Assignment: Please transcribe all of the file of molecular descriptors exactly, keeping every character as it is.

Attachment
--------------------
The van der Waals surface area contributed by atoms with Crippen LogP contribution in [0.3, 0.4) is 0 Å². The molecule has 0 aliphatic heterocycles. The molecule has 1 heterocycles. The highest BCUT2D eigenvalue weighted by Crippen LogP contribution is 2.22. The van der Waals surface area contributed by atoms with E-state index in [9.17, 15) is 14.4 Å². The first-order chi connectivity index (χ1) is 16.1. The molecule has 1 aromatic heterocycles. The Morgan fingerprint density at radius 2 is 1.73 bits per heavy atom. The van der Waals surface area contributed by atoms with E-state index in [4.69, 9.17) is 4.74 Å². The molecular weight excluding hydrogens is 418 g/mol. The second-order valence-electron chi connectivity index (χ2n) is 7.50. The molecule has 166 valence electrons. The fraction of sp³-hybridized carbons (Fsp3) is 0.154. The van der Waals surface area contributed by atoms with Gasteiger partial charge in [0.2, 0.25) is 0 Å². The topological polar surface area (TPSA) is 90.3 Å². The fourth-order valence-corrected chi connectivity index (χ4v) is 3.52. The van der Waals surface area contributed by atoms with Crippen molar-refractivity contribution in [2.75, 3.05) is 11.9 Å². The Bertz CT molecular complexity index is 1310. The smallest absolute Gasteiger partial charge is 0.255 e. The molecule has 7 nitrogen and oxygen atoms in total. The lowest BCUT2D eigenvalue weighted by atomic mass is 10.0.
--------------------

The van der Waals surface area contributed by atoms with Crippen LogP contribution in [0.3, 0.4) is 0 Å². The molecule has 0 aliphatic heterocycles. The molecule has 1 heterocycles. The highest BCUT2D eigenvalue weighted by Crippen LogP contribution is 2.22. The van der Waals surface area contributed by atoms with E-state index in [9.17, 15) is 14.4 Å². The first-order chi connectivity index (χ1) is 16.1. The molecule has 1 aromatic heterocycles. The Morgan fingerprint density at radius 2 is 1.73 bits per heavy atom. The van der Waals surface area contributed by atoms with E-state index in [4.69, 9.17) is 4.74 Å². The molecular weight excluding hydrogens is 418 g/mol. The second-order valence-electron chi connectivity index (χ2n) is 7.50. The molecule has 166 valence electrons. The fraction of sp³-hybridized carbons (Fsp3) is 0.154. The van der Waals surface area contributed by atoms with Gasteiger partial charge in [0.2, 0.25) is 0 Å². The topological polar surface area (TPSA) is 90.3 Å². The fourth-order valence-corrected chi connectivity index (χ4v) is 3.52. The van der Waals surface area contributed by atoms with Crippen molar-refractivity contribution in [2.75, 3.05) is 11.9 Å². The Bertz CT molecular complexity index is 1310. The smallest absolute Gasteiger partial charge is 0.255 e. The molecule has 7 nitrogen and oxygen atoms in total. The lowest BCUT2D eigenvalue weighted by atomic mass is 10.0.